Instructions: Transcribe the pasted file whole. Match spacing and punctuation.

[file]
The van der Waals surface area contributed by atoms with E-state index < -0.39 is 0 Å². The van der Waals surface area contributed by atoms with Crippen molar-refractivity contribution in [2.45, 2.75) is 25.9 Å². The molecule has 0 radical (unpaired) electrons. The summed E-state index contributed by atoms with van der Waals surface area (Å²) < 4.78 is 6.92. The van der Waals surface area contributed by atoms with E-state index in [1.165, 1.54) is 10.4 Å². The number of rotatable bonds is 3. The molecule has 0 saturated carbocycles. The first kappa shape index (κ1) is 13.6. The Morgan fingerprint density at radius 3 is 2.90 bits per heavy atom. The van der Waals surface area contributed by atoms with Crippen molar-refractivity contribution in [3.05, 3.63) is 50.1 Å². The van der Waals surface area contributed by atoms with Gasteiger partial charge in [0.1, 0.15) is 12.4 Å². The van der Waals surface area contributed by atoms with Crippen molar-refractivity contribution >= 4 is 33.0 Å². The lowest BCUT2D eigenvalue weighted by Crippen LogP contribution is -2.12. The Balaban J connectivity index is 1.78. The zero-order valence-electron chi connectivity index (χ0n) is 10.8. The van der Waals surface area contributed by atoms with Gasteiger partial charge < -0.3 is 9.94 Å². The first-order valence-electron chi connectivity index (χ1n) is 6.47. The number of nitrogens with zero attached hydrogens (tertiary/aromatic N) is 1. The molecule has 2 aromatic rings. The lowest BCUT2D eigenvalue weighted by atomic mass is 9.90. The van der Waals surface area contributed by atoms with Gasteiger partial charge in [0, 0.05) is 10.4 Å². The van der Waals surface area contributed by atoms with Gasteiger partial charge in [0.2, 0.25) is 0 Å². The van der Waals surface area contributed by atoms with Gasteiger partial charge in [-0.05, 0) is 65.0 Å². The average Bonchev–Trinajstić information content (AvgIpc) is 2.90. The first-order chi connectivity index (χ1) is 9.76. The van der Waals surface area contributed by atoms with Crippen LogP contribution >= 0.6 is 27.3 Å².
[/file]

The van der Waals surface area contributed by atoms with E-state index < -0.39 is 0 Å². The van der Waals surface area contributed by atoms with Crippen molar-refractivity contribution in [2.45, 2.75) is 25.9 Å². The molecule has 0 radical (unpaired) electrons. The summed E-state index contributed by atoms with van der Waals surface area (Å²) < 4.78 is 6.92. The van der Waals surface area contributed by atoms with E-state index in [1.165, 1.54) is 10.4 Å². The number of rotatable bonds is 3. The molecule has 0 saturated carbocycles. The first kappa shape index (κ1) is 13.6. The Morgan fingerprint density at radius 3 is 2.90 bits per heavy atom. The van der Waals surface area contributed by atoms with Crippen molar-refractivity contribution in [3.05, 3.63) is 50.1 Å². The van der Waals surface area contributed by atoms with Gasteiger partial charge in [0.1, 0.15) is 12.4 Å². The van der Waals surface area contributed by atoms with Crippen molar-refractivity contribution >= 4 is 33.0 Å². The lowest BCUT2D eigenvalue weighted by Crippen LogP contribution is -2.12. The Balaban J connectivity index is 1.78. The zero-order valence-electron chi connectivity index (χ0n) is 10.8. The van der Waals surface area contributed by atoms with Gasteiger partial charge < -0.3 is 9.94 Å². The first-order valence-electron chi connectivity index (χ1n) is 6.47. The number of nitrogens with zero attached hydrogens (tertiary/aromatic N) is 1. The molecule has 2 aromatic rings. The lowest BCUT2D eigenvalue weighted by atomic mass is 9.90. The van der Waals surface area contributed by atoms with Gasteiger partial charge in [0, 0.05) is 10.4 Å². The van der Waals surface area contributed by atoms with Gasteiger partial charge in [0.2, 0.25) is 0 Å². The van der Waals surface area contributed by atoms with Gasteiger partial charge in [-0.05, 0) is 65.0 Å². The average Bonchev–Trinajstić information content (AvgIpc) is 2.90. The first-order chi connectivity index (χ1) is 9.76. The van der Waals surface area contributed by atoms with Crippen LogP contribution >= 0.6 is 27.3 Å².